How Conservatives Lost Faith in Science
New research shows that people who self-identify as conservative distrust science as an institution. Is it because our culture has changed or because their brains are wired that way?
What's the Latest Development?
A new analysis of polling data taken over 36 years reveals that Americans who self-identify as conservative distrust science more now than anytime since 1974. Sociologists explain the results by saying our political and scientific culture has changed dramatically in the last few decades. Conservatives, for whatever reason, have come to define themselves against the grain of 'intellectual elitism'. At the same time, our national scientific agenda has moved from beating the Soviets to the moon to concerns over global warming and evolution, implying business and education regulations at odds with conservative ideology.
What's the Big Idea?
To what degree do we choose our political viewpoints and to what degree are they determined by our biology? The 2005 book "The Republican War on Science" claimed that conservatives demonstrate brain patterns linked with traits like 'fixity of belief' and 'a desire to have certainty'. The author was careful to point out, however, that traits given to us by nature are merely predispositions and that our surrounding environment determines the final expression of our genes. Because the conservative shift in opinion vis-a-vis science has occurred so rapidly, it suggests nurture is more to blame than nature.
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You can say 'no' to things, and you should. Do it like this.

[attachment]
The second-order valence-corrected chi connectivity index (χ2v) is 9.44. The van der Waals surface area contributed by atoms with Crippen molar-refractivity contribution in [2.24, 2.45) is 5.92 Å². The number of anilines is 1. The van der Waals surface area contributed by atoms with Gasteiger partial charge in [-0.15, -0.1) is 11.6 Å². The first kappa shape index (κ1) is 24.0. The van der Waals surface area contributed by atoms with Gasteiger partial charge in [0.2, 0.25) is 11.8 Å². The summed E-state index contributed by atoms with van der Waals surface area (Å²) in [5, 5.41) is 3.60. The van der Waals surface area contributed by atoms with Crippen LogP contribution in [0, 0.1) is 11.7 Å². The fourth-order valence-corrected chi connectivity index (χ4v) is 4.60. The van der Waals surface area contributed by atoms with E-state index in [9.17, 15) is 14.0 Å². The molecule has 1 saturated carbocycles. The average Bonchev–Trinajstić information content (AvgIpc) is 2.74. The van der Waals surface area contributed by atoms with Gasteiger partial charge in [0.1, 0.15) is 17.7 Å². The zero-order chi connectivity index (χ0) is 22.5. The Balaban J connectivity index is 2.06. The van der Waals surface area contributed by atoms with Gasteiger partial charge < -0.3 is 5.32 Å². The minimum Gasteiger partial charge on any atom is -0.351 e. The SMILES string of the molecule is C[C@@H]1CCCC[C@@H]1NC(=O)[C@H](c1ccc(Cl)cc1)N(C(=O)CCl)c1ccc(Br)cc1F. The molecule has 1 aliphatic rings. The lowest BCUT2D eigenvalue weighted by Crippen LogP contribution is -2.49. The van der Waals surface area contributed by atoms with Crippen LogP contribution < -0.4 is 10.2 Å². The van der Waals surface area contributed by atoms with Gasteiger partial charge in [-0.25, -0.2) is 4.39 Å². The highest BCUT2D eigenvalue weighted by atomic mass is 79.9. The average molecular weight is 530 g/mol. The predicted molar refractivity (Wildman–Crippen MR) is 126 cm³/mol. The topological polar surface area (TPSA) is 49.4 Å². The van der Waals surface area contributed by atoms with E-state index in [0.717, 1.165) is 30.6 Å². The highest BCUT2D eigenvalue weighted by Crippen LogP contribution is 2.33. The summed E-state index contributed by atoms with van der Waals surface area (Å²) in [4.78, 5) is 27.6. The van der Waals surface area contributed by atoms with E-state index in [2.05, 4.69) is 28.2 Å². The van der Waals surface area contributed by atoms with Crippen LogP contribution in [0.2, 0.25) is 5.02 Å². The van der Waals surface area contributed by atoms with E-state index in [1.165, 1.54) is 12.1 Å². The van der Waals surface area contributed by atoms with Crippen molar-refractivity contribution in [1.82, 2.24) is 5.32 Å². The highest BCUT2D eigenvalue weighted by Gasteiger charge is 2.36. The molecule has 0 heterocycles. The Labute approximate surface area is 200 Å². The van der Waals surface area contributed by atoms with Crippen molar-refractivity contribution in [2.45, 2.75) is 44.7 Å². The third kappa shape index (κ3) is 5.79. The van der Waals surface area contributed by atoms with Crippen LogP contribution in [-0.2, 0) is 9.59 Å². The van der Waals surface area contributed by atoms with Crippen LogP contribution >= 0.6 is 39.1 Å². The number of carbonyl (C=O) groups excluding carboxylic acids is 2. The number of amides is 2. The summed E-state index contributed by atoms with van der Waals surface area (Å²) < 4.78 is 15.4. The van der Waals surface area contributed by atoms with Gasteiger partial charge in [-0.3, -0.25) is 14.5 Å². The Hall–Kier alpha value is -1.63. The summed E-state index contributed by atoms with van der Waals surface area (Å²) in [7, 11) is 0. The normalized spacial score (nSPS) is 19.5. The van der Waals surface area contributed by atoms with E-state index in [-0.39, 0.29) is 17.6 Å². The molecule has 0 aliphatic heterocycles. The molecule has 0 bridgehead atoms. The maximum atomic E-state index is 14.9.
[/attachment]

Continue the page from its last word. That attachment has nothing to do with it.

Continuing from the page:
- Give yourself permission to say "no" to things. Saying yes to everything is a fast way to burn out.
- Learn to say no in a way that keeps the door of opportunity open: No should never be a one-word answer. Say "No, but I could do this instead," or, "No, but let me connect you to someone who can help."
- If you really want to say yes but can't manage another commitment, try qualifiers like "yes, if," or "yes, after."
From questionable shipwrecks to outright attacks, they clearly don't want to be bothered.
- Many have tried to contact the Sentinelese, to write about them, or otherwise.
- But the inhabitants of the 23 square mile island in the Bay of Bengal don't want anything to do with the outside world.
- Their numbers are unknown, but either 40 or 500 remain.
Neuroscience research suggests it might be time to rethink our ideas about when exactly a child becomes an adult.
- Research suggests that most human brains take about 25 years to develop, though these rates can vary among men and women, and among individuals.
- Although the human brain matures in size during adolescence, important developments within the prefrontal cortex and other regions still take pace well into one's 20s.
- The findings raise complex ethical questions about the way our criminal justice systems punishes criminals in their late teens and early 20s.
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